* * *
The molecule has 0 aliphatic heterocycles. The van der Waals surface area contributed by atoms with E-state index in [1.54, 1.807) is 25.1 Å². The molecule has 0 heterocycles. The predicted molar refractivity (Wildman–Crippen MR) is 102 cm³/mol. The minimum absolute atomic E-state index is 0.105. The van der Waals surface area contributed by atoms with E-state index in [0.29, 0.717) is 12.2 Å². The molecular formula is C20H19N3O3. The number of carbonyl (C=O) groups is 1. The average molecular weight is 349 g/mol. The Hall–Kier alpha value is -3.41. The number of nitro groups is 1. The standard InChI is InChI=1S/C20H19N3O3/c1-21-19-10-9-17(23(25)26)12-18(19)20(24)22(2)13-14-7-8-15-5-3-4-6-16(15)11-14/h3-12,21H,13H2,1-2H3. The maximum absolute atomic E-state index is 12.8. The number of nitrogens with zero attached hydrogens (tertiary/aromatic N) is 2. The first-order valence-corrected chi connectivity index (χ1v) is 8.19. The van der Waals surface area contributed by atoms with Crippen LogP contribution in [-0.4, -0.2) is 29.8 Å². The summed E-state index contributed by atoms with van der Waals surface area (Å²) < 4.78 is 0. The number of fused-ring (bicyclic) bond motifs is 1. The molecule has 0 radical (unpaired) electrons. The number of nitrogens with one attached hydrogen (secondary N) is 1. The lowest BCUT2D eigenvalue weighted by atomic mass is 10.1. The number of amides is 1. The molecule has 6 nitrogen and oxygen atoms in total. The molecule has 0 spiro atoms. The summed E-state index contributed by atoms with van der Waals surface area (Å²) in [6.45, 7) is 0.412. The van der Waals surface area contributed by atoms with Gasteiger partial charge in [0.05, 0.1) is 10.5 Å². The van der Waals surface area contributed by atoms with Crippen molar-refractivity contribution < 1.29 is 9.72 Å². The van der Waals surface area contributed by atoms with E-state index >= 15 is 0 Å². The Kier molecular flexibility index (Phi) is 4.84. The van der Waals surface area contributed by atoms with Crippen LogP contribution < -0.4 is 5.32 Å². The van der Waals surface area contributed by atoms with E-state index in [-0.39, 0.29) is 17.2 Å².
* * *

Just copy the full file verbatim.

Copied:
The molecule has 0 aliphatic heterocycles. The van der Waals surface area contributed by atoms with E-state index in [1.54, 1.807) is 25.1 Å². The molecule has 0 heterocycles. The predicted molar refractivity (Wildman–Crippen MR) is 102 cm³/mol. The minimum absolute atomic E-state index is 0.105. The van der Waals surface area contributed by atoms with E-state index in [0.29, 0.717) is 12.2 Å². The molecular formula is C20H19N3O3. The number of carbonyl (C=O) groups is 1. The average molecular weight is 349 g/mol. The Hall–Kier alpha value is -3.41. The number of nitro groups is 1. The standard InChI is InChI=1S/C20H19N3O3/c1-21-19-10-9-17(23(25)26)12-18(19)20(24)22(2)13-14-7-8-15-5-3-4-6-16(15)11-14/h3-12,21H,13H2,1-2H3. The maximum absolute atomic E-state index is 12.8. The number of nitrogens with zero attached hydrogens (tertiary/aromatic N) is 2. The first-order valence-corrected chi connectivity index (χ1v) is 8.19. The van der Waals surface area contributed by atoms with Crippen LogP contribution in [-0.4, -0.2) is 29.8 Å². The summed E-state index contributed by atoms with van der Waals surface area (Å²) < 4.78 is 0. The number of fused-ring (bicyclic) bond motifs is 1. The molecule has 0 radical (unpaired) electrons. The number of nitrogens with one attached hydrogen (secondary N) is 1. The lowest BCUT2D eigenvalue weighted by atomic mass is 10.1. The number of amides is 1. The molecule has 6 nitrogen and oxygen atoms in total. The molecule has 0 spiro atoms. The summed E-state index contributed by atoms with van der Waals surface area (Å²) in [6.45, 7) is 0.412. The van der Waals surface area contributed by atoms with Gasteiger partial charge in [0.05, 0.1) is 10.5 Å². The van der Waals surface area contributed by atoms with Crippen molar-refractivity contribution < 1.29 is 9.72 Å². The van der Waals surface area contributed by atoms with E-state index >= 15 is 0 Å². The Kier molecular flexibility index (Phi) is 4.84. The van der Waals surface area contributed by atoms with Crippen LogP contribution < -0.4 is 5.32 Å². The van der Waals surface area contributed by atoms with E-state index in [-0.39, 0.29) is 17.2 Å².